The Head Lake Park fundraising committee launched their fundraiser for the new park, which is set to be installed in late spring. Pictured is a rendering of the new park. /Submitted

Head Lake Park playground to break ground in spring

By Vivian Collings

Head Lake Park is set to have a 9000 square foot, accessible playground in late spring.
The playground has been designed, all major pieces have been ordered, and the fundraising committee has been able to secure over $500,000 in grants and donations, putting them well on their way to their $600,000 goal.
“This is going to be a destination playground and something so special to Haliburton,” said Head Lake Park playground fundraising committee member Nicole Baumgartner Spooner. “Its going to be the most amazing thing to see how a revamped Head Lake Park will impact our community for years to come. Having already been able to raise so much before even launching the campaign is proof that we live in a community that recognize and want to be supportive of this goal.”
So far, $300,000 has been granted from the Municipality of Dysart’s council, $150,000 came from an Ontario Trillium Accessibility Grant, and $50,000 is being donated by the Rotary Club of Haliburton.
“A local playground is a great asset in our community,” said Haliburton Rotary president Ursula Devolin. “Many Rotarians have children who played on the former playground equipment, and we greatly value resources that are accessible to all members of the community. Contributing towards new equipment was a no brainer for us. We look forward to watching the next generation of local kids and visitors play on the new structures.”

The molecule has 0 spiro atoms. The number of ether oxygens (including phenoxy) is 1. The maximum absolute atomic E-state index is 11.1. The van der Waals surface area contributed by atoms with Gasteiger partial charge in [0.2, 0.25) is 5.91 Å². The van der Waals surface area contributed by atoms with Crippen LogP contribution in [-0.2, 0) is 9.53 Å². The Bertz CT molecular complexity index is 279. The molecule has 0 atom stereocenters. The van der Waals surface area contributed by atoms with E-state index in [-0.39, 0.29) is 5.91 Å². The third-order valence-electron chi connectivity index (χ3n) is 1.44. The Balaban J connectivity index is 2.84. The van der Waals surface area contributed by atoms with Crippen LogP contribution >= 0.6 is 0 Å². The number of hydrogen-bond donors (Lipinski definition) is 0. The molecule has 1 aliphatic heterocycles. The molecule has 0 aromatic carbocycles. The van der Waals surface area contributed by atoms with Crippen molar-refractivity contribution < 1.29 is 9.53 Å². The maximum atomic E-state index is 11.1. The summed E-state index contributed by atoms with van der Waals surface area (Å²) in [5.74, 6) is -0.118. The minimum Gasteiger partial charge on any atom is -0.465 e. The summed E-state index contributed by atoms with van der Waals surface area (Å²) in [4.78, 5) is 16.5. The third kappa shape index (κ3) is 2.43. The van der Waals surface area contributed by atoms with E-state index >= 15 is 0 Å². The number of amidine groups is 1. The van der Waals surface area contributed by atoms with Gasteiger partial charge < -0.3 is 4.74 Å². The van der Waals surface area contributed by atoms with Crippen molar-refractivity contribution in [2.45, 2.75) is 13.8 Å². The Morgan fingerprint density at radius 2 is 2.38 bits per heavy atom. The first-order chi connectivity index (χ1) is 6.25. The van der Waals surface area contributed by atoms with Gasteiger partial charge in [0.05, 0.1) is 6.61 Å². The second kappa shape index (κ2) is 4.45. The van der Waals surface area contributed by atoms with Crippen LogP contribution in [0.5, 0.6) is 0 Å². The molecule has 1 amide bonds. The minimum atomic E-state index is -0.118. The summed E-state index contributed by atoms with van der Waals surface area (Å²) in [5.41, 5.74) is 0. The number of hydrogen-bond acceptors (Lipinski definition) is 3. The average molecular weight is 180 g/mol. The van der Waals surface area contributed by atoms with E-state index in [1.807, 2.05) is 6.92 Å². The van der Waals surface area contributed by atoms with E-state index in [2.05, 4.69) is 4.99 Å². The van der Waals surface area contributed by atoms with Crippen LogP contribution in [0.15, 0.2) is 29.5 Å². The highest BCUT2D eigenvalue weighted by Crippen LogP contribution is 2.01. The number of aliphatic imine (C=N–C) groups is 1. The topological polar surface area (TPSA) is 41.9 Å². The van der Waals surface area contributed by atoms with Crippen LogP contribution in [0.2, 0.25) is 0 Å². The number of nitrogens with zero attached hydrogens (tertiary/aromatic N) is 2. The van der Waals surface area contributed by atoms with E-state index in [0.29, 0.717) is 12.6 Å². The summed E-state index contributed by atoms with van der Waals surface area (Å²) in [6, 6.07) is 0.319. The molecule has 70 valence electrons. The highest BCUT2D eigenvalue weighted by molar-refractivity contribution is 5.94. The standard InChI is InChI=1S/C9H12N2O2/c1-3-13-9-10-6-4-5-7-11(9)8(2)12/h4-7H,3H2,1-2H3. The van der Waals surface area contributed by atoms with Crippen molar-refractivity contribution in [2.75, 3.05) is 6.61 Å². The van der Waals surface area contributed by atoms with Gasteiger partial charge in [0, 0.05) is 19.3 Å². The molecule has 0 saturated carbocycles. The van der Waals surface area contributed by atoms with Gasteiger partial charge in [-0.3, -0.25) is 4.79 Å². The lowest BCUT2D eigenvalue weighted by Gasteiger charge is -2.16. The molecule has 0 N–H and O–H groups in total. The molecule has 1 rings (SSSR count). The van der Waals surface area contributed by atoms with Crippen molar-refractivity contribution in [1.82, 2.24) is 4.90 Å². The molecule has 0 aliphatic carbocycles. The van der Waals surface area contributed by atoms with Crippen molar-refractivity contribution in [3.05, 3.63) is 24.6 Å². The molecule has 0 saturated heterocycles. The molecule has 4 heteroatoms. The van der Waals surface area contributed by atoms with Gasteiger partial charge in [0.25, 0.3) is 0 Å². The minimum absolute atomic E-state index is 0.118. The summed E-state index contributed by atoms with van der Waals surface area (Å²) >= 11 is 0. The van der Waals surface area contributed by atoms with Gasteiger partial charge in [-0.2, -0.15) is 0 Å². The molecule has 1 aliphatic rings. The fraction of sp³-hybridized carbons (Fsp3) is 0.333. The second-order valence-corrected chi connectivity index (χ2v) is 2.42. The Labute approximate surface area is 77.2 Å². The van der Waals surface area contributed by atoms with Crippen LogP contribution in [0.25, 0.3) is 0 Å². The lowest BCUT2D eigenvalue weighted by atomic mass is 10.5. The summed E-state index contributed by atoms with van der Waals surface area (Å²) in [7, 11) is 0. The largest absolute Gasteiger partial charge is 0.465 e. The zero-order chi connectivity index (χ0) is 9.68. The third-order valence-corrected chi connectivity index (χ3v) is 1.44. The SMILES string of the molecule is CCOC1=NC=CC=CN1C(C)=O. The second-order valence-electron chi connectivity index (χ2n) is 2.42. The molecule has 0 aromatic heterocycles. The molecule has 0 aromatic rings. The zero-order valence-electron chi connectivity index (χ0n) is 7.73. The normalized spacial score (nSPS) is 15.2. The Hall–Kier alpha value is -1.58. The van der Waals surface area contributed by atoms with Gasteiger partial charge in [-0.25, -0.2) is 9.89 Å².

Andrew Hodgson from Andrew Hodgson Real Estate gave the very first donation to the fundraiser.
Since the previous playground in Head Lake Park was closed and soon taken down in June of 2022 due to structural safety concerns, Baumgartner Spooner met with Brandon Nimigon to discuss future plans.
The two local realtors knew that many other parents were upset by the empty space in the community, an essential feature to families that was removed right before summer hit.
“One day, I came up to Brandon’s office to talk about work, and at the end I said, ‘I also can’t believe the park is gone. It’s a huge void in our community, and we have to do something about it,” Baumgartner Spooner said.
From there, they reached out to community members to gather more information, and quickly found out that Andrea Mueller, manager of programs and events for Dysart, already intended on forming a committee to start a fundraising initiative.
“We planned for months,” Nimigon said, “trying to find out what we need, what we want for that park, and once we got that, how we were going to implement it and we got it going. That’s been the past two months, putting that plan into action.”

Friends Ellie Nimigon, Avonley Bullock, Everly Manandhar, and Rhett Spooner play in the snow where the new playground will be installed. /Submitted

Playground features
One of the main highlights of the new playground will be a fully accessible portion of the main structure for wheelchairs.
Fifteen-foot towers will stand out to anyone driving through town, walking in the park, or boating on Head Lake.
The entire playground, designed by Park N Play Design, is meant to cater to children and youth of all ages.
“The whole point of it is that you can start on one side of the park as a baby, and as you grow up into a teenager, you move on to the bigger, more advanced structures,” Nimigon said. “It’s not just for our kids, it’s for teenagers, babies, kids of all ages.”